Resolution of Spiritual Disequilibrium by Women Newly Diagnosed With Breast Cancer
Purpose/Objectives: To describe the experience of restoring and maintaining spiritual equilibrium over a 14-month period by women newly diagnosed with breast cancer.
Research Approach: Qualitative approach, longitudinal design.
Setting: Urban breast cancer resource center.
Participants: 10 women initially one to five months from diagnosis, 5 of whom attended an eight-week self-transcendence theory-based breast cancer support group.
Methodologic Approach: Audiotaped interviews conducted within five months of diagnosis, two to three months later, and one year after that. Narratives were analyzed using Colaizzi's phenomenologic approach.
Main Research Variables: Spiritual disequilibrium resolution, breast cancer, self-transcendence.
Findings: Spiritual disequilibrium characteristics, as described in several studies of women with breast cancer, were fear of dying and a sense of aloneness in a struggle to maintain self-identity. Disequilibrium triggered all participants to reach outwardly for information and support from other people and faith resources and to reach inwardly to examine life values. Shortly after diagnosis, and continuing throughout the study period, most participants also reached outwardly to support others and conduct breast cancer advocacy work.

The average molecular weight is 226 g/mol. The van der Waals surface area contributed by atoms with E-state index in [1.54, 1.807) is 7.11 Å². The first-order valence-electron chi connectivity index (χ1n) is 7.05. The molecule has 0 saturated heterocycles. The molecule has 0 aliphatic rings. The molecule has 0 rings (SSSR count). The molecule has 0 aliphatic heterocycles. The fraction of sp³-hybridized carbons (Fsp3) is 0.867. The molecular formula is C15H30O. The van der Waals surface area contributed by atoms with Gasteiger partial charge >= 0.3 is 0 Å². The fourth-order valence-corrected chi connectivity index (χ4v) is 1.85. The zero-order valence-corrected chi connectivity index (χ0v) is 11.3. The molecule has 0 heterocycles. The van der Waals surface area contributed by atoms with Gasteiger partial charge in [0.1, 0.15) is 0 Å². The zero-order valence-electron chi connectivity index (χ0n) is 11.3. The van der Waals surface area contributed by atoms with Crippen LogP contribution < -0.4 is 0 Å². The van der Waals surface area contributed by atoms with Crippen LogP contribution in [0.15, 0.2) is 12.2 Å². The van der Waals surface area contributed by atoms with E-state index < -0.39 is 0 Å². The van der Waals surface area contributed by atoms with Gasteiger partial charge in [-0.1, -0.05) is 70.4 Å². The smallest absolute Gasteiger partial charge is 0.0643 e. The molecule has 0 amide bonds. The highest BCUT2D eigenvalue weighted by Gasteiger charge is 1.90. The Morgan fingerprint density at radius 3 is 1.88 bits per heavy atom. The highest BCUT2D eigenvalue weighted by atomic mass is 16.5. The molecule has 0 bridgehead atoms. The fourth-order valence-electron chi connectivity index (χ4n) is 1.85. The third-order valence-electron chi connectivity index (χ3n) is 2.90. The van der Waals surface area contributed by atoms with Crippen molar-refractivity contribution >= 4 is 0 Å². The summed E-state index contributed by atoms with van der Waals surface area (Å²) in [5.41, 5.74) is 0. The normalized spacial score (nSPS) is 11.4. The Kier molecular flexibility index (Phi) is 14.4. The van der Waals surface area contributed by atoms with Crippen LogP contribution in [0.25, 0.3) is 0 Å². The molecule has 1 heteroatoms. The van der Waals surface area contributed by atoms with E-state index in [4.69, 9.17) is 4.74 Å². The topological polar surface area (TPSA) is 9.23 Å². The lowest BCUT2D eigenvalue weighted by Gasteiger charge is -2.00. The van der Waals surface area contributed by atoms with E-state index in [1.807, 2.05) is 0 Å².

Conclusion: Resolving spiritual disequilibrium for women with newly diagnosed breast cancer means restoring a sense of connection to self, others, and/or a higher power. Self-transcendence views and behaviors evolving over time help women to restore their sense of connectedness, maintain hope for a future, and find renewed purpose and meaning.
Interpretation: An initial breast cancer diagnosis may be associated with spiritual disequilibrium that can be as problematic as the physical effects of cancer and cancer treatment. Women restore equilibrium through resolving their sense of disconnectedness and regaining a positive self-identity.
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